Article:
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  49. The Many Streams in Ralph Pred’s Onflow. [REVIEW]Anderson Weekes - 2006 - Chromatikon 2:227-244.
    This study of Ralph Pred’s Onflow (MIT Press, 2005) expands on Pred’s arguments and raises doubts about the viability of phenomenology. Showing that Pred’s method is indeed phenomenological, I validate his interpretations of William James as phenomenologist and his critique of John Searle in light of James, which documents the extent to which the role of habit in the constitution of experience is neglected by philosophers. In explaining habit, however, Pred himself reverts to non-phenomenological models drawn from James’ postulate of (...)
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  50. Whitehead's Unique Approach to the Topic of Consciousness.Anderson Weekes - 2010 - In Michel Weber & Anderson Weekes (eds.), Process Approaches to Consciousness in Psychology, Neuroscience, and Philosophy of Mind. Albany: State University of New York Press. pp. 137-172.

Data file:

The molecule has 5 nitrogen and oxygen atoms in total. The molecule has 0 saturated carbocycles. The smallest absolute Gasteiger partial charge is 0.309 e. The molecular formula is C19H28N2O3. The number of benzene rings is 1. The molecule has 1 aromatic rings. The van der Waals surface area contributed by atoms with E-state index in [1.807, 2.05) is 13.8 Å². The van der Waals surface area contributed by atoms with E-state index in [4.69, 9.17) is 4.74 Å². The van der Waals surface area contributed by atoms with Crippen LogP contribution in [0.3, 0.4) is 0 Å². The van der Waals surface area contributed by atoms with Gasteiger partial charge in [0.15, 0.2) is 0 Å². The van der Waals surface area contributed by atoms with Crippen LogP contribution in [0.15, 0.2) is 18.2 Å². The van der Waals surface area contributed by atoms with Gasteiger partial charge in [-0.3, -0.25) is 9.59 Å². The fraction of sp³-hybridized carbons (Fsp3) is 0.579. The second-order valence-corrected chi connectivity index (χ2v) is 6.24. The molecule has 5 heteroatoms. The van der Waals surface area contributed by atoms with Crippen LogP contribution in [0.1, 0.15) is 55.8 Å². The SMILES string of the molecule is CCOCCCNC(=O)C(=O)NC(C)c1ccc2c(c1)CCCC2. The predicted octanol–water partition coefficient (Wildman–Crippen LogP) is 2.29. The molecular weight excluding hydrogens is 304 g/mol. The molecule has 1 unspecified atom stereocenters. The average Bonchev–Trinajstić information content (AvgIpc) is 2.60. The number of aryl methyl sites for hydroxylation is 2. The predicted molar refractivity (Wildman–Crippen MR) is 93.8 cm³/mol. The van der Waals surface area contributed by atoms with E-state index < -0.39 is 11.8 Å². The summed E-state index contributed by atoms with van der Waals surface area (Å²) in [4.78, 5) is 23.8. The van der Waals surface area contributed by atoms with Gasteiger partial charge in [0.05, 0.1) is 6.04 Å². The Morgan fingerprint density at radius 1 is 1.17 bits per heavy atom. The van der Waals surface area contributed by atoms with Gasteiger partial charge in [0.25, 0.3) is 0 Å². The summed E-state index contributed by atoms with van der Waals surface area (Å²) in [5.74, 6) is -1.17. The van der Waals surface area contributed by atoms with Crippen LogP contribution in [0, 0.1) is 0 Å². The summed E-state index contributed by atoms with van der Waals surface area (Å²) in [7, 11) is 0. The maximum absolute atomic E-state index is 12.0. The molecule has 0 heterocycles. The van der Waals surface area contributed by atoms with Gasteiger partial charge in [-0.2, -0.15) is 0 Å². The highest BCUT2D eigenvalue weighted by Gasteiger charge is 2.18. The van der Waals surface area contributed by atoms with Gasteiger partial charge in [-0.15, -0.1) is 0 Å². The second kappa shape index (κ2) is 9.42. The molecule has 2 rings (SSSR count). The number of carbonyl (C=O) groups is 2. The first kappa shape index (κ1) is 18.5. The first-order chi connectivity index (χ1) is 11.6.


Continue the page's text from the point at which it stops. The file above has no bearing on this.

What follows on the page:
Conventional approaches to consciousness assume that our current science tells us within tolerable limits what physical nature is. Because nature so understood cannot explain consciousness as we seem to experience it ourselves, explaining consciousness becomes a problem. One solution is to rethink what consciousness is so that it becomes the sort of thing our current natural science could in principle explain. Whitehead takes the opposite approach, using the existence of consciousness as a clue to what nature must be if it (...)